Ashley Swift, a black woman who recently moved to Starkville from Omaha, Nebraska, held a sign that said “Do all lives really matter if you prioritize property over people?” — a reference to some protests across the nation resulting in destruction of property by rioters.
Starkville’s march and rally on Saturday was peaceful.
“I’m glad there’s a variety of people here,” Swift said. “There are people in Greek letters; there are people with children; there are whole families here to support the cause. I’m seeing people that are starting to recognize and understand their privilege and how they can use it to advocate for us, when our voices are continually silenced.”
The marchers headed east on Main Street and University Drive, across Highway 12 into the Mississippi State University campus, past several Greek fraternity houses. They chanted “No justice, no peace,” “Hands up, don’t shoot” and “Get your knee off my neck.”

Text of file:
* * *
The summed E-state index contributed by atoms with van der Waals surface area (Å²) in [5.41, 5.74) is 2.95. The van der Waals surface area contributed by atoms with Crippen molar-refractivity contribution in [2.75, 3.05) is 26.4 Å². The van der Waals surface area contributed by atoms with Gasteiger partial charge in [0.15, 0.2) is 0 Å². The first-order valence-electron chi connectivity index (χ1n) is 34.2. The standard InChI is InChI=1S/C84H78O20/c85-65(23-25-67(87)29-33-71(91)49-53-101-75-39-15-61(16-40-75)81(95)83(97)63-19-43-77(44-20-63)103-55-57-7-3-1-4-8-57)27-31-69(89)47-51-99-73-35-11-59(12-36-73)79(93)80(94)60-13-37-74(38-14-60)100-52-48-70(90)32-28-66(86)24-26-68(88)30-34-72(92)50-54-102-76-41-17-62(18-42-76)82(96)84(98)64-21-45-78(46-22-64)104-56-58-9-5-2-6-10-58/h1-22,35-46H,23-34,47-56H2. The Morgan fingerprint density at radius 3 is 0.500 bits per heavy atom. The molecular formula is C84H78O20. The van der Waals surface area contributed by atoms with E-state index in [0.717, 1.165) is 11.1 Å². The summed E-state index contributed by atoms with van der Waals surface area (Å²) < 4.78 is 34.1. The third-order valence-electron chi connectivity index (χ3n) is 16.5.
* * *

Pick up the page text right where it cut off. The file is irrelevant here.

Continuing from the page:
As the crowd crossed North Montgomery Street, Anne Stelioes-Wills and her 10-year-old daughter, Lucy, held up signs made from pizza boxes as they marched and chanted.
Stelioes-Wills said her 17-year-old son, Leander, convinced their white family of five to participate in the march. Leander told The Dispatch he already held suspicion toward police after hearing stories about them “killing people and basically getting away with it with a slap on the wrist,” but the news of George Floyd’s death hit him particularly hard.
“It kind of awakened something in me and made me realize we’ve just got to do something,” he said. “This is too messed up.”